Role Reversal: After My Cancer, Becoming a Caregiver
Last fall, I found myself as both a cancer survivor of non-Hodgkin lymphoma and caregiver. My husband became critically ill and was hospitalized for over six weeks in an acute care hospital and then two weeks in a rehabilitation facility. Even as a registered nurse with an extensive nursing background, I felt overwhelmed, fearful and frustrated. He experienced numerous complications and my emotions ranged from tears to rage. Thanks to supportive family members and close friends, I was able to survive this “nightmare” and am happy to report that my husband survived and has now resumed his love of golf.
A caregiver is defined as the person who most often helps the person with an acute or chronic illness, usually a spouse, partner, parent, adult child, or close friend. The caregiver may help feed, dress, bathe, arrange schedules, help make decisions, and provide transportation while still meeting their own needs and those of their family.1
Looking back at what was helpful during this difficult time, the following strategies were quite effective.
Managing life as a survivor and caregiver
Asking for help
Accepting help from others may not be easy. Getting help for yourself can also help your loved one as you stay healthier and your loved one feels less worried about you. Several times during my husband’s illness, I asked his sister to stay with him during the day, which allowed me a chance to return home, check the house, check mail, and even sleep at home (as I was staying at a family member’s home).
Making time for myself
Plan things that you enjoy. Several friends came to see me at the hospital. We had lunch away from the hospital, took a walk, and even went out for dinner, which was quite relaxing.
Take time to recharge your mind, body, and spirit. When my husband’s sister visited for the day, I planned to attend a yoga class, slept at home in a real bed as compared to the sofa at a relative’s house, and attended Mass the next morning before returning to the hospital.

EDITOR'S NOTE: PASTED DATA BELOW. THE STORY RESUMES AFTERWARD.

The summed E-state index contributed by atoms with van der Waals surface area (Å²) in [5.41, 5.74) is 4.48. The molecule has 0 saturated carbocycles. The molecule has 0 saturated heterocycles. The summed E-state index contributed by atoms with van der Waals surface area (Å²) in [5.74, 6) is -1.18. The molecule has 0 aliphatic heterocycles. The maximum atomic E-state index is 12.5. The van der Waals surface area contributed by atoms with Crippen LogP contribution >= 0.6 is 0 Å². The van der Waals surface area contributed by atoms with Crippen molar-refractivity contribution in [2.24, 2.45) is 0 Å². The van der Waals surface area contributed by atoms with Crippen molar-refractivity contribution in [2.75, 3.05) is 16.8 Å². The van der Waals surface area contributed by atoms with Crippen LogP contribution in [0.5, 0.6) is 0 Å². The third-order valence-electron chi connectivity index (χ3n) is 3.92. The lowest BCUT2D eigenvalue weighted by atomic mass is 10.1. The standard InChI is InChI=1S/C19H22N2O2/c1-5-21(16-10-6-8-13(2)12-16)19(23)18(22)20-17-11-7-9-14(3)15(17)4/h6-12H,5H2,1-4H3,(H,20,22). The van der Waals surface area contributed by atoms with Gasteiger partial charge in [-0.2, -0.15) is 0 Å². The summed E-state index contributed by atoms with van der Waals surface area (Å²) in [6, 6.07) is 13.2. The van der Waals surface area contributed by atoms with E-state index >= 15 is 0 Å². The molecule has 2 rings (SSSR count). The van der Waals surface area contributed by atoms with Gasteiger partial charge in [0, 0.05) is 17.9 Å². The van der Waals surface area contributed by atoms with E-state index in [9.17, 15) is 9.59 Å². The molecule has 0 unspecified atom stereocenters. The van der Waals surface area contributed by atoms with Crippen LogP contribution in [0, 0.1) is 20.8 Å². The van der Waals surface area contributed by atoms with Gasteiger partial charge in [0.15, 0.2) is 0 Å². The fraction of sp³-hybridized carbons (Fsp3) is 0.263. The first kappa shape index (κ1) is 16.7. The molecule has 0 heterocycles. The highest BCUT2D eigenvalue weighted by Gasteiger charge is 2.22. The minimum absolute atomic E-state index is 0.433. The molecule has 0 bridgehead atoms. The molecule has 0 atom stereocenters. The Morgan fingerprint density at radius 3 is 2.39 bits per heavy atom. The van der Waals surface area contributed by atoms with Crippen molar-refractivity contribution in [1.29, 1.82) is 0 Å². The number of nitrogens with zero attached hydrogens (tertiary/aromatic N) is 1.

Understanding my feelings
Recognize you may have a myriad of feelings: fear, anger, anxiety, worry, sadness, depression and loneliness. I feared the unknown. Would my husband survive? Would he resume his prior activities? Could I manage his care at home?
Give yourself an outlet. This may be quiet time. The hospital had a serene solarium overlooking the river, which I found relaxing and provided a respite.
You may find talking with someone who is open and nonjudgmental so that you can be candid about your fears. This may include a close friend, social worker, psychologist, or spiritual leader.
Caring for my body
Stay up to date with your medical needs, including checkups, screenings, and blood work. I remember meeting my oncologist who told me I looked exhausted. He and my personal physician feared that I too would become a patient again. I assured them that I would take care of myself, as I recognized that I would be no help to my husband if I too needed to be hospitalized.
Caregiving can be frustrating and painful. No one can be a caregiver 24 hours a day. As a cancer survivor, you must take steps to ensure that you care for yourself, not try to do it all yourself and set realistic limits. Hopefully, the above suggestions will promote your health while you provide care to a loved one.
Do you worry about relapse?